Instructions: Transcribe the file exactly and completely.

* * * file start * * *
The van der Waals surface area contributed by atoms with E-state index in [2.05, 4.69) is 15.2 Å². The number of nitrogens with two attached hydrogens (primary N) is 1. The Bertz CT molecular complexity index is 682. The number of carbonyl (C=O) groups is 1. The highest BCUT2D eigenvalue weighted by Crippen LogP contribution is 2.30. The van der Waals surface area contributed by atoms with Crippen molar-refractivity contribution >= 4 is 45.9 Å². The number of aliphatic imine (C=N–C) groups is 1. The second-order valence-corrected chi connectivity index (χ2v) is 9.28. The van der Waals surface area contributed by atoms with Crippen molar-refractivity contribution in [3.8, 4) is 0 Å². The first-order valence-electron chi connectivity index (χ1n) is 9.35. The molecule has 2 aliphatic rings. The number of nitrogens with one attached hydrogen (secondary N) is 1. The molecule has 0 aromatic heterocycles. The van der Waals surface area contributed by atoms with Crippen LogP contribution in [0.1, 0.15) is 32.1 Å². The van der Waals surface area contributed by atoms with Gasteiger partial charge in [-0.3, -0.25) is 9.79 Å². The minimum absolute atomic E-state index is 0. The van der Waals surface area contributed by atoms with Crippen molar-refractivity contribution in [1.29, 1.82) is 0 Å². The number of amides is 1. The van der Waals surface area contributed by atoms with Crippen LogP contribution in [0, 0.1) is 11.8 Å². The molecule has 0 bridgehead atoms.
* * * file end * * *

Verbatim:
The van der Waals surface area contributed by atoms with E-state index in [2.05, 4.69) is 15.2 Å². The number of nitrogens with two attached hydrogens (primary N) is 1. The Bertz CT molecular complexity index is 682. The number of carbonyl (C=O) groups is 1. The highest BCUT2D eigenvalue weighted by Crippen LogP contribution is 2.30. The van der Waals surface area contributed by atoms with Crippen molar-refractivity contribution >= 4 is 45.9 Å². The number of aliphatic imine (C=N–C) groups is 1. The second-order valence-corrected chi connectivity index (χ2v) is 9.28. The van der Waals surface area contributed by atoms with Crippen molar-refractivity contribution in [3.8, 4) is 0 Å². The first-order valence-electron chi connectivity index (χ1n) is 9.35. The molecule has 2 aliphatic rings. The number of nitrogens with one attached hydrogen (secondary N) is 1. The molecule has 0 aromatic heterocycles. The van der Waals surface area contributed by atoms with Crippen LogP contribution in [0.1, 0.15) is 32.1 Å². The van der Waals surface area contributed by atoms with Gasteiger partial charge in [-0.3, -0.25) is 9.79 Å². The minimum absolute atomic E-state index is 0. The van der Waals surface area contributed by atoms with Crippen molar-refractivity contribution in [1.29, 1.82) is 0 Å². The number of amides is 1. The van der Waals surface area contributed by atoms with Crippen LogP contribution in [0, 0.1) is 11.8 Å². The molecule has 0 bridgehead atoms.